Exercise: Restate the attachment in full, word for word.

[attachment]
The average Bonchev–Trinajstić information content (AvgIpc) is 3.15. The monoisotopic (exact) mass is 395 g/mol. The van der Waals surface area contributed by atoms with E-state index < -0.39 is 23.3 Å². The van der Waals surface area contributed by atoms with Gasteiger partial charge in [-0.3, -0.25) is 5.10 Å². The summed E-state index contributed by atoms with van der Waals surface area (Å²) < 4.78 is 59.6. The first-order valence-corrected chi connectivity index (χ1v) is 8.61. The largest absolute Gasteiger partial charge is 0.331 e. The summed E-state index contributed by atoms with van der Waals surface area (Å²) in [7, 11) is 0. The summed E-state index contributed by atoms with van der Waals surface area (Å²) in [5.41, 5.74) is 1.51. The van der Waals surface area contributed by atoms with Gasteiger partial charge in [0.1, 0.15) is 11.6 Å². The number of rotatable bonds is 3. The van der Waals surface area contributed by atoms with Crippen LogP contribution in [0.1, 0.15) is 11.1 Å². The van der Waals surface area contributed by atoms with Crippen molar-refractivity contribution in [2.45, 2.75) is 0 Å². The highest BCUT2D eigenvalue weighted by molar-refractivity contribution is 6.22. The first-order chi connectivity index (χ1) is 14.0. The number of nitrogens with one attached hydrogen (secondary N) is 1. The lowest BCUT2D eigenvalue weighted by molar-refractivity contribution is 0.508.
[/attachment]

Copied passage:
The average Bonchev–Trinajstić information content (AvgIpc) is 3.15. The monoisotopic (exact) mass is 395 g/mol. The van der Waals surface area contributed by atoms with E-state index < -0.39 is 23.3 Å². The van der Waals surface area contributed by atoms with Gasteiger partial charge in [-0.3, -0.25) is 5.10 Å². The summed E-state index contributed by atoms with van der Waals surface area (Å²) < 4.78 is 59.6. The first-order valence-corrected chi connectivity index (χ1v) is 8.61. The largest absolute Gasteiger partial charge is 0.331 e. The summed E-state index contributed by atoms with van der Waals surface area (Å²) in [7, 11) is 0. The summed E-state index contributed by atoms with van der Waals surface area (Å²) in [5.41, 5.74) is 1.51. The van der Waals surface area contributed by atoms with Gasteiger partial charge in [0.1, 0.15) is 11.6 Å². The number of rotatable bonds is 3. The van der Waals surface area contributed by atoms with Crippen LogP contribution in [0.1, 0.15) is 11.1 Å². The van der Waals surface area contributed by atoms with Crippen molar-refractivity contribution in [2.45, 2.75) is 0 Å². The highest BCUT2D eigenvalue weighted by molar-refractivity contribution is 6.22. The first-order chi connectivity index (χ1) is 14.0. The number of nitrogens with one attached hydrogen (secondary N) is 1. The lowest BCUT2D eigenvalue weighted by molar-refractivity contribution is 0.508.